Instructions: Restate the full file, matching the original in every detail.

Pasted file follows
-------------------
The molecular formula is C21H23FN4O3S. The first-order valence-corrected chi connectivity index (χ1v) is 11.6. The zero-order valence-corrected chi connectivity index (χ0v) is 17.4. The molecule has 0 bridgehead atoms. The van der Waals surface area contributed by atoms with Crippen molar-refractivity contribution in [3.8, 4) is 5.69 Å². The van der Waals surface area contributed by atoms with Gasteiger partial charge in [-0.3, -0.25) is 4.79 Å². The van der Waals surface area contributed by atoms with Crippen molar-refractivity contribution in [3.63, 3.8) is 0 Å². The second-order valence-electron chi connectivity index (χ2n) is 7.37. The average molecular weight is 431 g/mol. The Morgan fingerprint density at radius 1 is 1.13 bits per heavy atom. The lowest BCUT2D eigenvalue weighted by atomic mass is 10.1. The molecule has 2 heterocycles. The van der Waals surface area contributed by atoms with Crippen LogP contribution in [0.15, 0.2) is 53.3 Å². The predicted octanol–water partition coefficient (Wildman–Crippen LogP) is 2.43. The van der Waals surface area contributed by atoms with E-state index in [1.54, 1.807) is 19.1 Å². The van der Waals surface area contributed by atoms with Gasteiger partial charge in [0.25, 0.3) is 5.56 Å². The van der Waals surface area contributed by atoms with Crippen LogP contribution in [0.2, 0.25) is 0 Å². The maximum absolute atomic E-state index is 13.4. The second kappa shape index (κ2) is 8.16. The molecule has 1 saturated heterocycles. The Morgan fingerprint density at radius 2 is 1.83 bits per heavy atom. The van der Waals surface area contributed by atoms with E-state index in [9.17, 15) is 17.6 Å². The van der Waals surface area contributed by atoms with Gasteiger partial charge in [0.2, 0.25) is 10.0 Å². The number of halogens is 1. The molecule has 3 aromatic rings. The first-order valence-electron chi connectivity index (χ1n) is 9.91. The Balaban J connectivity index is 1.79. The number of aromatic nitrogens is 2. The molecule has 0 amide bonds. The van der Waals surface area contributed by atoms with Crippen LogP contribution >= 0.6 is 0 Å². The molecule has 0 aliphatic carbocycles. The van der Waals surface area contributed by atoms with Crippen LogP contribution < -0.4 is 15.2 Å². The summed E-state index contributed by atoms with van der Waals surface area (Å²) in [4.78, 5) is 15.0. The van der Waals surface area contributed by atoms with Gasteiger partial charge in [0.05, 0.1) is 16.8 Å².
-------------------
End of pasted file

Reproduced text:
The molecular formula is C21H23FN4O3S. The first-order valence-corrected chi connectivity index (χ1v) is 11.6. The zero-order valence-corrected chi connectivity index (χ0v) is 17.4. The molecule has 0 bridgehead atoms. The van der Waals surface area contributed by atoms with Crippen molar-refractivity contribution in [3.8, 4) is 5.69 Å². The van der Waals surface area contributed by atoms with Gasteiger partial charge in [-0.3, -0.25) is 4.79 Å². The van der Waals surface area contributed by atoms with Crippen molar-refractivity contribution in [3.63, 3.8) is 0 Å². The second-order valence-electron chi connectivity index (χ2n) is 7.37. The average molecular weight is 431 g/mol. The Morgan fingerprint density at radius 1 is 1.13 bits per heavy atom. The lowest BCUT2D eigenvalue weighted by atomic mass is 10.1. The molecule has 2 heterocycles. The van der Waals surface area contributed by atoms with Crippen LogP contribution in [0.15, 0.2) is 53.3 Å². The predicted octanol–water partition coefficient (Wildman–Crippen LogP) is 2.43. The van der Waals surface area contributed by atoms with E-state index in [1.54, 1.807) is 19.1 Å². The van der Waals surface area contributed by atoms with Gasteiger partial charge in [0.25, 0.3) is 5.56 Å². The van der Waals surface area contributed by atoms with Crippen LogP contribution in [0.2, 0.25) is 0 Å². The maximum absolute atomic E-state index is 13.4. The second kappa shape index (κ2) is 8.16. The molecule has 1 saturated heterocycles. The Morgan fingerprint density at radius 2 is 1.83 bits per heavy atom. The van der Waals surface area contributed by atoms with E-state index in [9.17, 15) is 17.6 Å². The van der Waals surface area contributed by atoms with Gasteiger partial charge in [0.2, 0.25) is 10.0 Å². The number of halogens is 1. The molecule has 3 aromatic rings. The first-order valence-electron chi connectivity index (χ1n) is 9.91. The Balaban J connectivity index is 1.79. The number of aromatic nitrogens is 2. The molecule has 0 amide bonds. The van der Waals surface area contributed by atoms with Crippen LogP contribution >= 0.6 is 0 Å². The molecule has 0 aliphatic carbocycles. The van der Waals surface area contributed by atoms with Crippen LogP contribution < -0.4 is 15.2 Å². The summed E-state index contributed by atoms with van der Waals surface area (Å²) in [4.78, 5) is 15.0. The van der Waals surface area contributed by atoms with Gasteiger partial charge in [0.05, 0.1) is 16.8 Å².